A bit about our upcoming elections
No one can really discern a difference in the platforms of the four left-leaning parties (the nearly-defunct Kadima, Livni’s new party, the revived Labour party, and Lapid’s Yesh Atid) aside from the personalities leading them, yet they can’t seem to see eye to eye and agree to coalition. Actually, they don’t really seem to have platforms from what I’ve been able to tell. Yesh Atid stands out solely on its stance that it will politically disarm the ultra-religious and the freebies that flow their way, Labour makes slightly stronger claims that they will fix the housing crisis and soaring food prices, Livni is nattering on about peace with the Palestinians, essentially the only party to want to touch that particular no-winner, and no one is even bothering to listen to Kadima. I thought it was funny when Tiger Mike pointed to a bus ad and asked if it was a pro or anti Livni ad. It was funny because the picture used of her showed her pulling a face that was somewhere between angry and confused –not at all attractive –and anyone could be forgiven for thinking it was a picture being used by her opponents to make negative associations with her party. Alas, it was a pro-Livni ad and they obviously thought it was a picture making her look serious and strong when, in fact, it simply makes her look seriously and strongly constipated.
On the right-leaning side of the spectrum is the now-combined Likud-Israel Our Home party — the party in charge for the last four years so I won’t dwell on them. Further to the right, and drawing a lot of folks who feel that Bibi hasn’t been tough enough, is Naftali Bennet’s Habayit HaYehudi (Jewish Home) party. His party is largely distinguished from the Likudniks by the promise to engage in more building over the green line. He’s been trying to woo Likudniks by showing pictures of himself with Netanhyahu to sort of say, ‘yo, yeah, you like Bibi and so do I but you also want stronger support for the ‘settlements’ and so do I, so vote for me and it is still supporting Bibi.’ According to polls, his party will probably pull more support than Livni’s but that isn’t saying much.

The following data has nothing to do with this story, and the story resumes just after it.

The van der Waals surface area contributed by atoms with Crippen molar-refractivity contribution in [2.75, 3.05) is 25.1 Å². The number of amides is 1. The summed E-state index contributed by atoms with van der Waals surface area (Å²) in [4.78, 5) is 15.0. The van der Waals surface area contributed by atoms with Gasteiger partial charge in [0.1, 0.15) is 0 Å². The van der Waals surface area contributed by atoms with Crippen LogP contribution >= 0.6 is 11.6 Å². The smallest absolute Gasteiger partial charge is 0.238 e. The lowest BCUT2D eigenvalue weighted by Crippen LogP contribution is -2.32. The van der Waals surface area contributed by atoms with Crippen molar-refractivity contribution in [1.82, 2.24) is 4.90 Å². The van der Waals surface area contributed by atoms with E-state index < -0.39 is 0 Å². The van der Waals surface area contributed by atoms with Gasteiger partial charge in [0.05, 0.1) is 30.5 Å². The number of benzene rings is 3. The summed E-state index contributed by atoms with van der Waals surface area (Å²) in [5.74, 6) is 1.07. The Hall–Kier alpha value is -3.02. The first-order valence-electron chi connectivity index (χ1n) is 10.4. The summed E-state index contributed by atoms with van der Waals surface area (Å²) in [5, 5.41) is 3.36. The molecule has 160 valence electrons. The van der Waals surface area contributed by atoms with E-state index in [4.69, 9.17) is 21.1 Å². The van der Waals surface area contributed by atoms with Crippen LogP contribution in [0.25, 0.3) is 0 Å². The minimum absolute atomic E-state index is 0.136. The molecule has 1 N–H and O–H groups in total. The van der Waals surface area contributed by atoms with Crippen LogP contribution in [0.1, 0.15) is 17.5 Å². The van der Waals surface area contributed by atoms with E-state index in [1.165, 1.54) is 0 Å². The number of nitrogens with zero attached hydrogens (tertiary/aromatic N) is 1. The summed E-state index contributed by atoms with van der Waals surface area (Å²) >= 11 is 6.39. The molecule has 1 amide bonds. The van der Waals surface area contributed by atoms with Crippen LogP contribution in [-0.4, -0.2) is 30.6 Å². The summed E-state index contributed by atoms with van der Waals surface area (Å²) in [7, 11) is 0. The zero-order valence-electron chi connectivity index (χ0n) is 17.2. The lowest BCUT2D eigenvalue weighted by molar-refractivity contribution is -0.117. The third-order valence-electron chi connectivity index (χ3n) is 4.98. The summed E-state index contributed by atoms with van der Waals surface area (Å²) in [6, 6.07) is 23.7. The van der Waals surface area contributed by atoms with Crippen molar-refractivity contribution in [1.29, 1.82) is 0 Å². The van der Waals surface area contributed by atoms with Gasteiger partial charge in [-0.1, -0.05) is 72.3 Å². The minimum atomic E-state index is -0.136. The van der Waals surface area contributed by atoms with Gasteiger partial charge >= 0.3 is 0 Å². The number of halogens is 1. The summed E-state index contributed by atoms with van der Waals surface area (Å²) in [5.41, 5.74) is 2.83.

Then we’ve got the various religious parties, the far-left parties and the Arab parties. They will earn their standard 2-6 seats, with Shas pulling in a couple more from those who reflexively vote that way.
The real battle will come down to Likud/Beitanu and Labour. After that, because Likud/Beitanu will score by far the lion share of the votes, will be the battle to form a coalition that has some chance of standing up for more than a few months. Despite the Bennet-Bibi pics* on Habayit HaYehudi ads, Likud would prefer not to coalition with them as a needed partner but would be happy to add them in if they forge a coalition large enough to not need their staying power. Bennet and Bibi do not, in fact, get along and Bennet would be constantly threatening to scupper the coalition if they were a linchpin of it.
*Bennet has been told by the court to knock off the duo pictures because they are misleading.